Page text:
The reason why there are not so many foreign tourists in Bikaner is because there is no airport. The plan though is to have one built soon. According to the locals most of the foreign visitors are from Spain or Italy.
Here, the Fort is owned by the Royal family but they live in another place. The Fort is just for tourists to see, and the money collected (entrance tickets) goes for the restoration of the Fort, consolidation of the building, and giving a new life to the wall paintings. The city is well known in India for its Botanic painting school and from this school, students come and help in restoring the Fort.
During the visit, we meet a group of French people and my guide tells me, a big smile on his face, that their guide is his student, listening carefully to what he was saying. The said student was turning his back and as soon as he was finished, he saw my guide and felt embarrassed, and joined his 2 hands as a sign of respect to his “Guru” (teacher, someone who teaches you something), who complimented him on the job. I told him when passing next to him: “Vous parlez très bien le Français!” (“You speak French very well!”…in French) and he smiled, pleased with the compliment. His Guru explained to me he had learnt French at the Alliance Française in Bikaner, and then went to study a few months in Switzerland. The boy was his nephew. My guide himself, gets to go to the Italian part of Switzerland (Tessin/Ticino) quite often and has some friends in Lugano (beautiful place by the way…!).
Then I could choose between 2 visits: Jain temples, or the Camel Research Institute, I chose option 2 where I have learnt so many things about the hundred of camel living here!
A camel lives for about 25 years, It is mature at the age of 3-4 years old for a female, and 5-6 years for a male.
The main 3 different breeds are:
– the Bikaner Camel: very tall, brown color, long eyelashes
– the Jaisalmer Camel: slightly smaller, light brown
– Gujarat Camel (Gujarat is a state of India): white and not a good breed
In one park we could see only females with their babies, under their belly trying to feed themselves.
The institute is like a small town, several buildings for each purpose, and around, some grass and flowers. Here scientists, researchers, doctors, … are working but also trainers, who know the Camels’ behavior very well, get them fit with physical exercises and train them for races.
One of the main subject studied at the moment is the skin diseases and dentition problems which are the main issues the Camels face in their lives.
And oh! I made a wonderful discovery: Camels, in winter, love the smell of Tobacco! Did you know that ? It is why the Camel cigarettes (the company I work for) uses the Camel logo. Well, that is what I was told. I am sure it would surprise many of my work colleagues. The fact has been proved but the reason is still to be found.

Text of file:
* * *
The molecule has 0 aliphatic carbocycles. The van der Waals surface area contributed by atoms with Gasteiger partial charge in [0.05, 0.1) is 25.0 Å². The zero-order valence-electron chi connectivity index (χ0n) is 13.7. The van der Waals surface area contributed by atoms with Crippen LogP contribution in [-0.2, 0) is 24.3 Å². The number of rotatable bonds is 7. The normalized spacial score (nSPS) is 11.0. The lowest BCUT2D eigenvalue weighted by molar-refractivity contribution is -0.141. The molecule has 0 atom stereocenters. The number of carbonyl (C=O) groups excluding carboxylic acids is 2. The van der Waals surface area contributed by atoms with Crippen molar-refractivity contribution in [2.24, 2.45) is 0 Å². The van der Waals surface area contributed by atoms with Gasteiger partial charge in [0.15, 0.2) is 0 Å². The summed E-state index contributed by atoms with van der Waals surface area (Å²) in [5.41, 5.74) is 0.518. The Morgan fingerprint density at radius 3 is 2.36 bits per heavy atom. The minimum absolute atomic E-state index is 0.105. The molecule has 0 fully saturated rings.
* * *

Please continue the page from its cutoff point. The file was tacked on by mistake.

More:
Now let’s talk about money…a camel usually costs about 5000 USD and a well trained camel, from the institute for example, is 10 000 USD!
In Bikaner, the camel is often used for handicrafts: you will find a lot of souvenirs in Camel bones (I was assured they do not kill the Camel for that, they “recycle” the bones when after a natural death), and Camel whool. For that the hair of the neck is used for a quality whool as it is the softer hair. You will also find scarves in Pashmina (which is the sort of sheep the whool is taken from), Baby Pashmina (even softer) and Antilope whool.
Anyway the nickname given to Bikaner is “Camel City” and now you know why !
As I said above, the botanic art is Bikaner’s signature and I was lucky enough to meet Raju Swami. The name may not ring a bell to you, it was my case but he painted one of the pieces exposed at Galleries Lafayette in Paris. One feels honored to be taken to his private studio. He also draw some cards for UNICEF, which he showed me.
He works with painting made of precious stones, and squirrel tail enabling him to draw things in details. I could see a tree he drew, and he counted more than 17 000 leaves on it. He was painting some everyday and counted on a daily basis the leaves he had added…That requires some patience…that I certainly don’t have…
He told me about Competitions he had won everywhere in the world and about his Awards. In the studio, there were some articles from magazines and newspapers about him on the walls, even one from a French newspaper.
In this studio, he has 9 students coming everyday and they also expose their paintings. People passing by can stop to see them and buy if they wish to. I have bought a lovely one representing a blue flower which he has kindly signed for me, in front of me! Thank you Raju!
His website, where you can see his Botanic art: http://rajuswamiart.com/Flowers/